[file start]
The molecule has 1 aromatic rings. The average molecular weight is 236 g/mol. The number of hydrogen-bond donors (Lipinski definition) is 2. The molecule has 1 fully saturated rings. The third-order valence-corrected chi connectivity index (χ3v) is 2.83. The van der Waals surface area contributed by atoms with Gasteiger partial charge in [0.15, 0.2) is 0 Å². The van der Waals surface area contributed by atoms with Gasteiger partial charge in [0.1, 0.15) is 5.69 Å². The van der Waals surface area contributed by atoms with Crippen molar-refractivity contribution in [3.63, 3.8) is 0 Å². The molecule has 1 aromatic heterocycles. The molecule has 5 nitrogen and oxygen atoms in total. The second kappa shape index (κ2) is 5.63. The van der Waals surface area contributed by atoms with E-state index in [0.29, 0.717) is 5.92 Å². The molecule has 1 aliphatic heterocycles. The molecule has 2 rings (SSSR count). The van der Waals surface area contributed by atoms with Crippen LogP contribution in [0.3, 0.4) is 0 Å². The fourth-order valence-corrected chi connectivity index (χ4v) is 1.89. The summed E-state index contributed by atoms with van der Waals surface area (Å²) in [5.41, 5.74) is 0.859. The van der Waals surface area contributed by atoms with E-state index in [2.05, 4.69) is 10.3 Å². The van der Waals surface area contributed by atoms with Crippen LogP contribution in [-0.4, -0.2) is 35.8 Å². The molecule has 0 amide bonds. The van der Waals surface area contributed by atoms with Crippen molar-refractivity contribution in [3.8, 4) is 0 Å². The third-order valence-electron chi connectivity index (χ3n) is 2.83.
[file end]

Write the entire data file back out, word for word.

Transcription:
The molecule has 1 aromatic rings. The average molecular weight is 236 g/mol. The number of hydrogen-bond donors (Lipinski definition) is 2. The molecule has 1 fully saturated rings. The third-order valence-corrected chi connectivity index (χ3v) is 2.83. The van der Waals surface area contributed by atoms with Gasteiger partial charge in [0.15, 0.2) is 0 Å². The van der Waals surface area contributed by atoms with Gasteiger partial charge in [0.1, 0.15) is 5.69 Å². The van der Waals surface area contributed by atoms with Crippen molar-refractivity contribution in [3.63, 3.8) is 0 Å². The molecule has 1 aromatic heterocycles. The molecule has 5 nitrogen and oxygen atoms in total. The second kappa shape index (κ2) is 5.63. The van der Waals surface area contributed by atoms with E-state index in [0.29, 0.717) is 5.92 Å². The molecule has 1 aliphatic heterocycles. The molecule has 2 rings (SSSR count). The van der Waals surface area contributed by atoms with Crippen LogP contribution in [0.3, 0.4) is 0 Å². The fourth-order valence-corrected chi connectivity index (χ4v) is 1.89. The summed E-state index contributed by atoms with van der Waals surface area (Å²) in [5.41, 5.74) is 0.859. The van der Waals surface area contributed by atoms with E-state index in [2.05, 4.69) is 10.3 Å². The van der Waals surface area contributed by atoms with Crippen LogP contribution in [-0.4, -0.2) is 35.8 Å². The molecule has 0 amide bonds. The van der Waals surface area contributed by atoms with Crippen molar-refractivity contribution in [3.8, 4) is 0 Å². The third-order valence-electron chi connectivity index (χ3n) is 2.83.